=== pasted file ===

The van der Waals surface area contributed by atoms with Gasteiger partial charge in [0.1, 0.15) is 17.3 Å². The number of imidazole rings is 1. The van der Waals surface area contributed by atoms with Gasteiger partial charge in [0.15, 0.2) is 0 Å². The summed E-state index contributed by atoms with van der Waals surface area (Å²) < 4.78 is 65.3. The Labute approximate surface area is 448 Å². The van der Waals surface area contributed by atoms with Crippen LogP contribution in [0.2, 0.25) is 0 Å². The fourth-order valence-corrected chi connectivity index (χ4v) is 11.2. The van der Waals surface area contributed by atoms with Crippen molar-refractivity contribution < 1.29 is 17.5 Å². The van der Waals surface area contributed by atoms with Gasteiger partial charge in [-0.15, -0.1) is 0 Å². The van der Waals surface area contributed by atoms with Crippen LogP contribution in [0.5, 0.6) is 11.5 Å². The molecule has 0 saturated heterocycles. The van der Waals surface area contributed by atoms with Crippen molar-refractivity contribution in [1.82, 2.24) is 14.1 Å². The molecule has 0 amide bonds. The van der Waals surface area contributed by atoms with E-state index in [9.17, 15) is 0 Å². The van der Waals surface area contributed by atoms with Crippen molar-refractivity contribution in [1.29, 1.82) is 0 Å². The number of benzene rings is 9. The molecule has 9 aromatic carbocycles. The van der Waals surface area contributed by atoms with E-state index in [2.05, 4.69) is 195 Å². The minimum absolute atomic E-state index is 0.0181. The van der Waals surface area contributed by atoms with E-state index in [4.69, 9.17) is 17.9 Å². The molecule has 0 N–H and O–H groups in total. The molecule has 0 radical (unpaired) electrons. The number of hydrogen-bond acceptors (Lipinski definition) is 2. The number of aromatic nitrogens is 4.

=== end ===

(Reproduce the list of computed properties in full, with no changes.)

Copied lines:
The van der Waals surface area contributed by atoms with Gasteiger partial charge in [0.1, 0.15) is 17.3 Å². The number of imidazole rings is 1. The van der Waals surface area contributed by atoms with Gasteiger partial charge in [0.15, 0.2) is 0 Å². The summed E-state index contributed by atoms with van der Waals surface area (Å²) < 4.78 is 65.3. The Labute approximate surface area is 448 Å². The van der Waals surface area contributed by atoms with Crippen LogP contribution in [0.2, 0.25) is 0 Å². The fourth-order valence-corrected chi connectivity index (χ4v) is 11.2. The van der Waals surface area contributed by atoms with Crippen molar-refractivity contribution < 1.29 is 17.5 Å². The van der Waals surface area contributed by atoms with Gasteiger partial charge in [-0.15, -0.1) is 0 Å². The van der Waals surface area contributed by atoms with Crippen LogP contribution in [0.5, 0.6) is 11.5 Å². The molecule has 0 saturated heterocycles. The van der Waals surface area contributed by atoms with Crippen molar-refractivity contribution in [1.82, 2.24) is 14.1 Å². The molecule has 0 amide bonds. The van der Waals surface area contributed by atoms with E-state index in [9.17, 15) is 0 Å². The van der Waals surface area contributed by atoms with Crippen molar-refractivity contribution in [1.29, 1.82) is 0 Å². The number of benzene rings is 9. The molecule has 9 aromatic carbocycles. The van der Waals surface area contributed by atoms with E-state index in [2.05, 4.69) is 195 Å². The minimum absolute atomic E-state index is 0.0181. The van der Waals surface area contributed by atoms with E-state index in [4.69, 9.17) is 17.9 Å². The molecule has 0 N–H and O–H groups in total. The molecule has 0 radical (unpaired) electrons. The number of hydrogen-bond acceptors (Lipinski definition) is 2. The number of aromatic nitrogens is 4.